Quote of the day: "Great teachers take responsibility for their own learning and do not wait for their district to tell them when and what to learn." SPOT ON. There is no room for passivity in the profession of education, and certainly no time to play the victim.
Key findings from the NCLE survey, explored in more detail in the body of the report, yield the following conclusions about how US educators are currently working together to meet rising literacy expectations and how best to support them going forward.
Literacy is not just the English teacher's job anymore.Working together is working smarter.But schools aren't structured to facilitate educators working together.Many of the building blocks for remodeling literacy learning are in place.Effective collaboration needs systemic support.
Via Mel Riddile
Educators around the country are exploring innovative ways to teach the new common-core literacy standards, and some are calling attention to an approach they say is working well: cross-subject thematic units.
Teaching students to use textual evidence is a key component of the Common Core. Learn how to teach students to cite textual evidence, engage in collaborative discussions and draw evidence from literary text in preparation for writing.
In Search Of The Benefit Of Homework or There Is No Homework In Finland! by Dawn Casey-Rowe, Social Studies Teacher and Learnist Evangelist The debate about homework is growing heated in education circles.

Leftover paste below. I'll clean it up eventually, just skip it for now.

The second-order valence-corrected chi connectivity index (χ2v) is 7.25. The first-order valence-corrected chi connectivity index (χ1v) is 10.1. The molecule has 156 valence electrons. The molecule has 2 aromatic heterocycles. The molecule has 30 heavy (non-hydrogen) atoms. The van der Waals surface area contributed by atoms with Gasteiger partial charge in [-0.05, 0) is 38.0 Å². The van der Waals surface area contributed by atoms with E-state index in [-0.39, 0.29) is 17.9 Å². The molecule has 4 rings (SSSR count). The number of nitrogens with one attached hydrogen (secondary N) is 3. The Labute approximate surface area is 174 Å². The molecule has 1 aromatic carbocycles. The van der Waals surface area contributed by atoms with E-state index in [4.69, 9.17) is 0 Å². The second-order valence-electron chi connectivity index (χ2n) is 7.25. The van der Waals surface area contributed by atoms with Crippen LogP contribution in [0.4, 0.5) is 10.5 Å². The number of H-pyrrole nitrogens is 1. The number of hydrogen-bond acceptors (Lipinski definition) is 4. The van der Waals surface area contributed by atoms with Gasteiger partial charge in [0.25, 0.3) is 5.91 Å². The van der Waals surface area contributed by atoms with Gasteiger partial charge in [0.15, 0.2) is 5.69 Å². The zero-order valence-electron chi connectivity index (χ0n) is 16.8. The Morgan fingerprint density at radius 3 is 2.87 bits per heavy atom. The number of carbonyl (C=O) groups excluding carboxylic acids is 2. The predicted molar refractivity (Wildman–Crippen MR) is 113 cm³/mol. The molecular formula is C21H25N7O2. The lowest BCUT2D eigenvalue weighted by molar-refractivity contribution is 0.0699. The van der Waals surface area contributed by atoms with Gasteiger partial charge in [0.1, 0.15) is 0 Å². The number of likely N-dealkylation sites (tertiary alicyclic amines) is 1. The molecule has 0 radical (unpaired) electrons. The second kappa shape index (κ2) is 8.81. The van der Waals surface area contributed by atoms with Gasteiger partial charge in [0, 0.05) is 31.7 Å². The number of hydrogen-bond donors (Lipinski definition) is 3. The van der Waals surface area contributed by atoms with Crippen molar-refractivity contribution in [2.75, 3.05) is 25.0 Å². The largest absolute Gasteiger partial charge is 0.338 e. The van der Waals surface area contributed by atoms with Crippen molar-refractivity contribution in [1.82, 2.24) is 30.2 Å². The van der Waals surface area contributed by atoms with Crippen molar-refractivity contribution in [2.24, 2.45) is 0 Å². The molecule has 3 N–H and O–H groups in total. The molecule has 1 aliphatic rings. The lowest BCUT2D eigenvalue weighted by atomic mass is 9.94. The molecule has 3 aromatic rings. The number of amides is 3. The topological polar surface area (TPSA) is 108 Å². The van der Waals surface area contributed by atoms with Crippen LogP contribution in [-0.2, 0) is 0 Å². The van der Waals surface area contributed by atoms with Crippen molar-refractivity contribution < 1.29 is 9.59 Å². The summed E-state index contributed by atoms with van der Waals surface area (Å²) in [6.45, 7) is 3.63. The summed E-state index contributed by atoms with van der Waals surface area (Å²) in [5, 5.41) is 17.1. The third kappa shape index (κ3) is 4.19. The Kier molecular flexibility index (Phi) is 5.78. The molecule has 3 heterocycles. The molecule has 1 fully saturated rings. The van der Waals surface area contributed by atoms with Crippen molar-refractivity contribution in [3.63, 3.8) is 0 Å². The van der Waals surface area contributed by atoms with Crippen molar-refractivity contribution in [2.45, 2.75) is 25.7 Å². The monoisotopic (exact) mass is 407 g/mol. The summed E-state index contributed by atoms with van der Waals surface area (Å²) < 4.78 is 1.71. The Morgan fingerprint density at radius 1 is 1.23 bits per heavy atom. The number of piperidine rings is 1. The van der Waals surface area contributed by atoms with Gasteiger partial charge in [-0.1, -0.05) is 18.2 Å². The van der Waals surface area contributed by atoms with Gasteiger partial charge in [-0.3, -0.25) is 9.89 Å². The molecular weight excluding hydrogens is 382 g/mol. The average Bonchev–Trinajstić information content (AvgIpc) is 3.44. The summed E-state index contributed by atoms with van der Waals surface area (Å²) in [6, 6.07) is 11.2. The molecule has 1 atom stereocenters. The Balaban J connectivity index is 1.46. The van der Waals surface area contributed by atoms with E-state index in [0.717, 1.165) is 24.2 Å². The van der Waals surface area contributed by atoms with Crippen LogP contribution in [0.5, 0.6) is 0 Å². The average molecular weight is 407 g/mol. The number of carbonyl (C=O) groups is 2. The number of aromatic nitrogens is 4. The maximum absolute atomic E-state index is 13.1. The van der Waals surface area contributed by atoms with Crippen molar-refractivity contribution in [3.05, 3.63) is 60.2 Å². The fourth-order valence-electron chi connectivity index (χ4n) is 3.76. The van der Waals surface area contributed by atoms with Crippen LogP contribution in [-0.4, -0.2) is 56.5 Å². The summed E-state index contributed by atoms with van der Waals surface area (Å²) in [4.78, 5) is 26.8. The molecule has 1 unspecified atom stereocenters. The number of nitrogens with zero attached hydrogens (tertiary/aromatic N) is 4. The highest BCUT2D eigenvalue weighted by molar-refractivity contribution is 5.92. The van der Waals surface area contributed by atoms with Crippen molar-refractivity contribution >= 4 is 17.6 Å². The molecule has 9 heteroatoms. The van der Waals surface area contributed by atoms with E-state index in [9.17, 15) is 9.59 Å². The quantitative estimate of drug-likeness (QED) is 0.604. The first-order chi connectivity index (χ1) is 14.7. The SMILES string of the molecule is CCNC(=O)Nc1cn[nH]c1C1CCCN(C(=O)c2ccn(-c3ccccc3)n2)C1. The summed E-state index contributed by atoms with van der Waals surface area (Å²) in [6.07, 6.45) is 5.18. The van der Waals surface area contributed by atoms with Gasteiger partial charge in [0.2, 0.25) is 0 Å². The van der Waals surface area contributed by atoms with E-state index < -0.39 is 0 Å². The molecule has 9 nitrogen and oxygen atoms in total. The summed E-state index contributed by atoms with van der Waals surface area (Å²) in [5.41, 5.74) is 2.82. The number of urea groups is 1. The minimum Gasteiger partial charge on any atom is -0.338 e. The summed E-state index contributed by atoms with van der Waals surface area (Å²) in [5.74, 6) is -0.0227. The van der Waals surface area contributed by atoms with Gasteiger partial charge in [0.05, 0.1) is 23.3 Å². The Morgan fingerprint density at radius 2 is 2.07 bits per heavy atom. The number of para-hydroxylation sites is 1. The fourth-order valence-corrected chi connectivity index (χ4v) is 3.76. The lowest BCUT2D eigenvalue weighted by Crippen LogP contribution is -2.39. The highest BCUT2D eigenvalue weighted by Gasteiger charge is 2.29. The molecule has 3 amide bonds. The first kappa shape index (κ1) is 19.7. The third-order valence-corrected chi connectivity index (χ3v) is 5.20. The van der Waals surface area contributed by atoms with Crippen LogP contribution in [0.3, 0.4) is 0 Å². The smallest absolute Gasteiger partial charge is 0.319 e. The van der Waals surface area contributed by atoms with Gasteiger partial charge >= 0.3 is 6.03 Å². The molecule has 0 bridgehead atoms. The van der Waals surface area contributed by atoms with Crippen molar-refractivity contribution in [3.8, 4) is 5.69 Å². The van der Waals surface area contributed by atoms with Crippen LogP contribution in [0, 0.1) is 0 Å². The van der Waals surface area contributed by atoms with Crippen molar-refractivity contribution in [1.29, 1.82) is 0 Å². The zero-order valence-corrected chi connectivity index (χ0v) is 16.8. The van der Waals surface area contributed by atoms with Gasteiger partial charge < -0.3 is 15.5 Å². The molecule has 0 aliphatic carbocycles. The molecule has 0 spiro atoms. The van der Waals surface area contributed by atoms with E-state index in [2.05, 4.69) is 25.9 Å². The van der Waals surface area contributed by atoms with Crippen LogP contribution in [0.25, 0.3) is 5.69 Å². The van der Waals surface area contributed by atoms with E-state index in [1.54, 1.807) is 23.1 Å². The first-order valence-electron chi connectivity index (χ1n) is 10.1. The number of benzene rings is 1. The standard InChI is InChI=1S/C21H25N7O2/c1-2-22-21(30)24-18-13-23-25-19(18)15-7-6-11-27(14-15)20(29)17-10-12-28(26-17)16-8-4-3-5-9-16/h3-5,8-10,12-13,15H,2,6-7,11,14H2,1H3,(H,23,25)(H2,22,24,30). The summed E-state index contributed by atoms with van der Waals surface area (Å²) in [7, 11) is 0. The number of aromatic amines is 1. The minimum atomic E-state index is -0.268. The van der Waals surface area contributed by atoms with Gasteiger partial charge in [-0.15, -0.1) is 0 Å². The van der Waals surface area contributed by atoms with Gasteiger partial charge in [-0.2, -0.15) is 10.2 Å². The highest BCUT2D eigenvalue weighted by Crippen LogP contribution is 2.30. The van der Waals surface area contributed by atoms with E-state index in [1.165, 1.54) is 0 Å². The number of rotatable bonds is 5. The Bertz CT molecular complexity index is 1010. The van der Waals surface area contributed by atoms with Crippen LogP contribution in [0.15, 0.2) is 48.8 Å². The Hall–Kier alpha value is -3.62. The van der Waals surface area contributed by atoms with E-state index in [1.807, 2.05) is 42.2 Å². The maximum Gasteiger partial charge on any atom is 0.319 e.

Jenna Quarelli-Buck's insight:
Interesting. I have thought about these very questions. A great place to start a discussion!
As I prepare a presentation on 21st Century Skills, I find myself dealing with having to first be clear on what they are NOT. Only because for many, the term "21st Century" is synonymous with technology. In this post, I won't get into the details of why it's not.
What I would like to share is my realization that terrible times lie ahead for bad teachers. Conversely, there has never been a more exiting time for a good educator than today and the near future!
In order to make a statement like that, I owe it to my readers to give my definition of each type of teacher.
Do not want to learn new things.
Have "the book" lead instruction and feel the need to always stick to it.
Are comfortable doing the same lessons (the same way) year after year.
Never step out of their comfort zone. Live in their own bubble and do not see the need to live outside of it.
Only teach facts and assess the ability to memorize those facts ("Any teacher that can be replaced by a computer, deserves to be." -David Thornburg).
Design tests to be easily gradeable.
Think that all progress in education are "fads."
Do not learn new things... oops, I already wrote that! It bears repeating because SOOOO much can be learned from other colleagues!
Care whether their students find the learning relative.
Are ALWAYS looking for new ways to engage their students.
Embrace quality professional development as often as they can.
Learn from and share with other educators.
Have gotten this far into this post and are nodding their heads ;-)
My hopes are that we QUICKLY get to the point where teachers who do not inspire and engage will be seen as employees who are simply not doing their jobs and be let go. Or, they may move to schools that don't "get it" (yet) and find a safe haven there for now. Either way, it's time for ALL teachers to pick a side. And yes, there's plenty of room on the "good side" for bad teachers to make the change. Here's hoping!
Prior to leading the National Education Association and the N.C. Association of Educators, John Wilson taught special education for 23 years. He is a past chair of the Partnership for 21st Century Skills, the Learning First Alliance, and the N.C.
Jenna Quarelli-Buck's insight:
Interesting...especially considering some of the conversations in Arizona!
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